Nov. 14 - U.S. President Barack Obama says he hopes the David Petraeus scandal will be a ''single side note on what has otherwise been an extraordinary career.'' Deborah Gembara reports.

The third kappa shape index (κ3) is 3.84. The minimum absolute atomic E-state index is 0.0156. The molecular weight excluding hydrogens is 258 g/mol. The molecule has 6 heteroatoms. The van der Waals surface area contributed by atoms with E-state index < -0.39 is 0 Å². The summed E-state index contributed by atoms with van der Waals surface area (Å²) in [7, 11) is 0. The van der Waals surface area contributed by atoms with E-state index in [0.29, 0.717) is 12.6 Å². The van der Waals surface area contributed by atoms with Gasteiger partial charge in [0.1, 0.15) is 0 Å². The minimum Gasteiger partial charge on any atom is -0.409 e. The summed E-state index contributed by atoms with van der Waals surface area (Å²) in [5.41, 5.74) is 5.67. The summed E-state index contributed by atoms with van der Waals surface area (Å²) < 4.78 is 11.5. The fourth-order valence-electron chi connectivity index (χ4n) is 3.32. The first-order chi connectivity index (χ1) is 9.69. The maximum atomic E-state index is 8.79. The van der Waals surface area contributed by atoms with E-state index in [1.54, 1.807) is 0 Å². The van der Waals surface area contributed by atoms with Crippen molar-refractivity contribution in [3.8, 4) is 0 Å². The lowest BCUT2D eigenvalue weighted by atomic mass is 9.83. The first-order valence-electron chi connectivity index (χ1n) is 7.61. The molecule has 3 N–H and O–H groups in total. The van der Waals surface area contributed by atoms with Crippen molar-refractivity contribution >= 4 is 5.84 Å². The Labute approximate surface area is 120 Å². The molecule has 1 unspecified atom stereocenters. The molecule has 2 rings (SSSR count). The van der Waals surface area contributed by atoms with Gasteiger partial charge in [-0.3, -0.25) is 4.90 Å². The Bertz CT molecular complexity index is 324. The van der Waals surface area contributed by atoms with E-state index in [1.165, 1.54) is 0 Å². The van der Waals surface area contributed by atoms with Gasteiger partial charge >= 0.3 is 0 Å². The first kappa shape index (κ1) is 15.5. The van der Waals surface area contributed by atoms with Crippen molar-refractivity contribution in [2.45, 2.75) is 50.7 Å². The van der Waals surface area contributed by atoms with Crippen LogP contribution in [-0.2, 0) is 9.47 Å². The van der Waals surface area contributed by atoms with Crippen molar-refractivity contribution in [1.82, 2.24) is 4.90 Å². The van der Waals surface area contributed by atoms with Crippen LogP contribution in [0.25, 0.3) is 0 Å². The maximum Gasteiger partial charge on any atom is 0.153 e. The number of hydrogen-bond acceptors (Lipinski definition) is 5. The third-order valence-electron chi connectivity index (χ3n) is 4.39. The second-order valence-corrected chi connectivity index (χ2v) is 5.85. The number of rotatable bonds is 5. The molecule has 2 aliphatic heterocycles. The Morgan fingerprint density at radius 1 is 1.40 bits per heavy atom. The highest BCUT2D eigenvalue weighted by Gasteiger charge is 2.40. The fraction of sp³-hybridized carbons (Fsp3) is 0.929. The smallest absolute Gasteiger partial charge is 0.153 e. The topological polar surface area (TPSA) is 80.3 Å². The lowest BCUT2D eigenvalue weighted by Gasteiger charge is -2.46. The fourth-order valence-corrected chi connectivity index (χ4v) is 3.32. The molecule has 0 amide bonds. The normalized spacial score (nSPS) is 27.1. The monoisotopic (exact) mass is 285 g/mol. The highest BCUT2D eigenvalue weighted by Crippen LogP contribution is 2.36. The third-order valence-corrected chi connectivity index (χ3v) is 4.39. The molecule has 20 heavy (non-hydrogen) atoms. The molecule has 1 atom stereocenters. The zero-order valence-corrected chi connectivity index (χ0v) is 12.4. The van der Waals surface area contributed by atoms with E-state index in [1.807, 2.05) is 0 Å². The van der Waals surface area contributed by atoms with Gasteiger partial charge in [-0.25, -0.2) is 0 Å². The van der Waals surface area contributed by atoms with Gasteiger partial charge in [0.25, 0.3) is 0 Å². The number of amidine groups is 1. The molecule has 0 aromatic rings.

At his first news conference since winning a second term last week, President Obama addressed the scandal that led to the resignation of David Petraeus. SOUNDBITE: U.S. President Barack Obama saying: "By his own assessment, he did not meet the standards that he felt were necessary as the director of CIA with respect to this personal matter." The president acknowledged that there is an ongoing FBI investigation but says he is not aware of any evidence indicating a breach of security. He went on to say this about his former CIA director. SOUNDBITE: U.S. President Barack Obama saying: "My main hope right now is - is that he and his family are able to move on and that this ends up being a single side note on what has otherwise been an extraordinary career." Security issues dominated the event and the focus eventually turned to Benghazi. Specifically, Republican attacks on U.S. ambassador to the U.N. Susan Rice's initial response to the seige that killed four Americans dead. SOUNDBITE: U.S. President Barack Obama saying: "For them to go after the UN ambassador, who had nothing to do with Benghazi (EDIT) and to besmirch her reputation is outrageous." Senators John McCain and Lindsey Graham say they will block any efforts to promote Rice, who is a contender to replace Hillary Clinton as the U.S. Secretary of State.